Photomultiplier

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A photomultiplier is a device that converts incident photons into an electrical signal.

Kinds of photomultiplier include:

Photomultiplier tube

Photomultiplier tubes (photomultipliers or PMTs for short), members of the class of vacuum tubes, and more specifically vacuum phototubes, are extremely sensitive detectors of light in the ultraviolet, visible, and near-infrared ranges of the electromagnetic spectrum. These detectors multiply the current produced by incident light by as much as 100 million times or 108 (i.e., 160 dB), in multiple dynode stages, enabling (for example) individual photons to be detected when the incident flux of light is low.

Vacuum tube Device that controls electric current between electrodes in an evacuated container

In electronics, a vacuum tube, an electron tube, or valve or, colloquially, a tube, is a device that controls electric current flow in a high vacuum between electrodes to which an electric potential difference has been applied.

Phototube

A phototube or photoelectric cell is a type of gas-filled or vacuum tube that is sensitive to light. Such a tube is more correctly called a 'photoemissive cell' to distinguish it from photovoltaic or photoconductive cells. Phototubes were previously more widely used but are now replaced in many applications by solid state photodetectors. The photomultiplier tube is one of the most sensitive light detectors, and is still widely used in physics research.

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Transistor semiconductor device used to amplify and switch electronic signals and electrical power

A transistor is a semiconductor device used to amplify or switch electronic signals and electrical power. It is composed of semiconductor material usually with at least three terminals for connection to an external circuit. A voltage or current applied to one pair of the transistor's terminals controls the current through another pair of terminals. Because the controlled (output) power can be higher than the controlling (input) power, a transistor can amplify a signal. Today, some transistors are packaged individually, but many more are found embedded in integrated circuits.

Photodiode type of photodetector based on a p-n-junction

A photodiode is a semiconductor device that converts light into an electrical current. The current is generated when photons are absorbed in the photodiode. Photodiodes may contain optical filters, built-in lenses, and may have large or small surface areas. Photodiodes usually have a slower response time as their surface area increases. The common, traditional solar cell used to generate electric solar power is a large area photodiode.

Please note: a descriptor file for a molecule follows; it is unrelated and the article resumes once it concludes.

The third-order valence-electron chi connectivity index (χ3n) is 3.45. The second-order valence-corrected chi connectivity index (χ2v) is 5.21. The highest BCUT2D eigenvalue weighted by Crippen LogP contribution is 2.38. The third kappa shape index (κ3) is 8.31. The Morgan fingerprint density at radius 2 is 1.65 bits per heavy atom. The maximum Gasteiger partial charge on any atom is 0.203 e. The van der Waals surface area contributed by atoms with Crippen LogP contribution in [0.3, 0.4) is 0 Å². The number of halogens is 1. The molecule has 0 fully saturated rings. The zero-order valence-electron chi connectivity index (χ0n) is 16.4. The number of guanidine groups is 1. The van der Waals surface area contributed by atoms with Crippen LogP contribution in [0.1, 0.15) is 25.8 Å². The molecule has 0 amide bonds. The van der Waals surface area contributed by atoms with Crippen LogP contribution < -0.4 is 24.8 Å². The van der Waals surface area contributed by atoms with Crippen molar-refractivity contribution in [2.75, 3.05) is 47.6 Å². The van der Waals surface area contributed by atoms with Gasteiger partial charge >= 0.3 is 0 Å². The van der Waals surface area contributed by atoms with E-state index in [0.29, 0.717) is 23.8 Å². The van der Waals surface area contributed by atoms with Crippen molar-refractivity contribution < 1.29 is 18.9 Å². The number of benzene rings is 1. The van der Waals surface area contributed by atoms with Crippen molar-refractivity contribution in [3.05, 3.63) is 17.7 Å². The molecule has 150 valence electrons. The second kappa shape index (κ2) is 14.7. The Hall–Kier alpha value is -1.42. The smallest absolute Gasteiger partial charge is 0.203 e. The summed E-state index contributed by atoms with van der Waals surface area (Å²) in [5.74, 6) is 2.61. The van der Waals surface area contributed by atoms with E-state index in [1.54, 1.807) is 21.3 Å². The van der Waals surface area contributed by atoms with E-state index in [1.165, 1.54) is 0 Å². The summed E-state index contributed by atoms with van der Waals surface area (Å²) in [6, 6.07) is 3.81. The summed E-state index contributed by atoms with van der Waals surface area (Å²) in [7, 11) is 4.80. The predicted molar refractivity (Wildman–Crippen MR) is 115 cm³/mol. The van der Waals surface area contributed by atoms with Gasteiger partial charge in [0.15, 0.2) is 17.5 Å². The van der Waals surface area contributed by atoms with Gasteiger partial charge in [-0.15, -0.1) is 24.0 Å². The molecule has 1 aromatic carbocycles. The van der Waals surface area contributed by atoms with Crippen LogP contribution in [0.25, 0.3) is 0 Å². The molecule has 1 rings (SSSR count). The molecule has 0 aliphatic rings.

In solid-state physics, the work function is the minimum thermodynamic work needed to remove an electron from a solid to a point in the vacuum immediately outside the solid surface. Here "immediately" means that the final electron position is far from the surface on the atomic scale, but still too close to the solid to be influenced by ambient electric fields in the vacuum. The work function is not a characteristic of a bulk material, but rather a property of the surface of the material.

Scintillation counter

A scintillation counter is an instrument for detecting and measuring ionizing radiation by using the excitation effect of incident radiation on a scintillating material, and detecting the resultant light pulses.

A transducer is a device that converts energy from one form to another. Usually a transducer converts a signal in one form of energy to a signal in another.

Selectron tube trademark

The Selectron was an early form of digital computer memory developed by Jan A. Rajchman and his group at the Radio Corporation of America (RCA) under the direction of Vladimir K. Zworykin. It was a vacuum tube that stored digital data as electrostatic charges using technology similar to the Williams tube storage device. The team was never able to produce a commercially viable form of Selectron before magnetic-core memory became almost universal, and it remains practically unknown today.

Avalanche photodiode highly sensitive semiconductor electronic device